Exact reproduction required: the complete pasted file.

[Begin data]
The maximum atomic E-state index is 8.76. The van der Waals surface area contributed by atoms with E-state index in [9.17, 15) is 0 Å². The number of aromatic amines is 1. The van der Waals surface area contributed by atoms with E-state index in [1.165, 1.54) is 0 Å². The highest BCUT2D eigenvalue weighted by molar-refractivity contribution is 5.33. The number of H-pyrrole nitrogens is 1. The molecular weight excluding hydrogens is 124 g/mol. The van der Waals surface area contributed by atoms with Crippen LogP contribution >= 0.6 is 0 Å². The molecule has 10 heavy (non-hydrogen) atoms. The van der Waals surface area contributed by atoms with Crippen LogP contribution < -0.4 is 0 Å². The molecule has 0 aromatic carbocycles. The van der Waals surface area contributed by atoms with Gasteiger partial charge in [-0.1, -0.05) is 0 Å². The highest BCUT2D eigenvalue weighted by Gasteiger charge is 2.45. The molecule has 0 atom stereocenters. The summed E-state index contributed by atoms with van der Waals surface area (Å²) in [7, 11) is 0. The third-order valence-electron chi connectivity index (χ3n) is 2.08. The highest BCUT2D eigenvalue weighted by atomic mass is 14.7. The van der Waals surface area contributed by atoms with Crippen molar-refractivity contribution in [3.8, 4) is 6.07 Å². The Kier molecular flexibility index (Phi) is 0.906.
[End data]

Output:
The maximum atomic E-state index is 8.76. The van der Waals surface area contributed by atoms with E-state index in [9.17, 15) is 0 Å². The number of aromatic amines is 1. The van der Waals surface area contributed by atoms with E-state index in [1.165, 1.54) is 0 Å². The highest BCUT2D eigenvalue weighted by molar-refractivity contribution is 5.33. The number of H-pyrrole nitrogens is 1. The molecular weight excluding hydrogens is 124 g/mol. The van der Waals surface area contributed by atoms with Crippen LogP contribution >= 0.6 is 0 Å². The molecule has 10 heavy (non-hydrogen) atoms. The van der Waals surface area contributed by atoms with Crippen LogP contribution < -0.4 is 0 Å². The molecule has 0 aromatic carbocycles. The van der Waals surface area contributed by atoms with Gasteiger partial charge in [-0.1, -0.05) is 0 Å². The highest BCUT2D eigenvalue weighted by Gasteiger charge is 2.45. The molecule has 0 atom stereocenters. The summed E-state index contributed by atoms with van der Waals surface area (Å²) in [7, 11) is 0. The third-order valence-electron chi connectivity index (χ3n) is 2.08. The highest BCUT2D eigenvalue weighted by atomic mass is 14.7. The van der Waals surface area contributed by atoms with Crippen molar-refractivity contribution in [3.8, 4) is 6.07 Å². The Kier molecular flexibility index (Phi) is 0.906.